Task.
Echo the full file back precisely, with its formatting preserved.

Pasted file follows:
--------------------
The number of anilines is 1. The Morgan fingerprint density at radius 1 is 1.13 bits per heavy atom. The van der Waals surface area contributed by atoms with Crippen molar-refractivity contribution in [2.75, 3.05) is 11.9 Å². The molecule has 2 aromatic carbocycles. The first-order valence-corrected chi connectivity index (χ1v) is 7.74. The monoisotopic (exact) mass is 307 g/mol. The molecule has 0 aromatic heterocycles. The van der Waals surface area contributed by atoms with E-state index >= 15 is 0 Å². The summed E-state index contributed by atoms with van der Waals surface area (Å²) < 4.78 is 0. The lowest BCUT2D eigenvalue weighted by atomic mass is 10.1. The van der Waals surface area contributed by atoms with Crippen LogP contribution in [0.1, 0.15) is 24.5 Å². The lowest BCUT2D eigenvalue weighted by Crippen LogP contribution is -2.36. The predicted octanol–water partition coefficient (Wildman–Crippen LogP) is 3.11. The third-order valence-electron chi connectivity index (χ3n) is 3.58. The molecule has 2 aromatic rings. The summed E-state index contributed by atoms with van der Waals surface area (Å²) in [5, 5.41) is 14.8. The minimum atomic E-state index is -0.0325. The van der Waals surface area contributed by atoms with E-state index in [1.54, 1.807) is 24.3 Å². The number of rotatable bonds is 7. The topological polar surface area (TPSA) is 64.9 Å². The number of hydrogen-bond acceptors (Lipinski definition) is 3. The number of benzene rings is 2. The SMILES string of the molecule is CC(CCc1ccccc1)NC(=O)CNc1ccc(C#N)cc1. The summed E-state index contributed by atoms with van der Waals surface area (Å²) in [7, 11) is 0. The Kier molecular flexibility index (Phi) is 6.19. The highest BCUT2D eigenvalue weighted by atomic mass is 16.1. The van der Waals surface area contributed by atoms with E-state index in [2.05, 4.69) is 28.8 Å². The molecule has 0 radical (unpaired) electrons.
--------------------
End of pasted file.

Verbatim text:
The number of anilines is 1. The Morgan fingerprint density at radius 1 is 1.13 bits per heavy atom. The van der Waals surface area contributed by atoms with Crippen molar-refractivity contribution in [2.75, 3.05) is 11.9 Å². The molecule has 2 aromatic carbocycles. The first-order valence-corrected chi connectivity index (χ1v) is 7.74. The monoisotopic (exact) mass is 307 g/mol. The molecule has 0 aromatic heterocycles. The van der Waals surface area contributed by atoms with E-state index >= 15 is 0 Å². The summed E-state index contributed by atoms with van der Waals surface area (Å²) < 4.78 is 0. The lowest BCUT2D eigenvalue weighted by atomic mass is 10.1. The van der Waals surface area contributed by atoms with Crippen LogP contribution in [0.1, 0.15) is 24.5 Å². The lowest BCUT2D eigenvalue weighted by Crippen LogP contribution is -2.36. The predicted octanol–water partition coefficient (Wildman–Crippen LogP) is 3.11. The third-order valence-electron chi connectivity index (χ3n) is 3.58. The molecule has 2 aromatic rings. The summed E-state index contributed by atoms with van der Waals surface area (Å²) in [5, 5.41) is 14.8. The minimum atomic E-state index is -0.0325. The van der Waals surface area contributed by atoms with E-state index in [1.54, 1.807) is 24.3 Å². The number of rotatable bonds is 7. The topological polar surface area (TPSA) is 64.9 Å². The number of hydrogen-bond acceptors (Lipinski definition) is 3. The number of benzene rings is 2. The SMILES string of the molecule is CC(CCc1ccccc1)NC(=O)CNc1ccc(C#N)cc1. The summed E-state index contributed by atoms with van der Waals surface area (Å²) in [7, 11) is 0. The Kier molecular flexibility index (Phi) is 6.19. The highest BCUT2D eigenvalue weighted by atomic mass is 16.1. The van der Waals surface area contributed by atoms with E-state index in [2.05, 4.69) is 28.8 Å². The molecule has 0 radical (unpaired) electrons.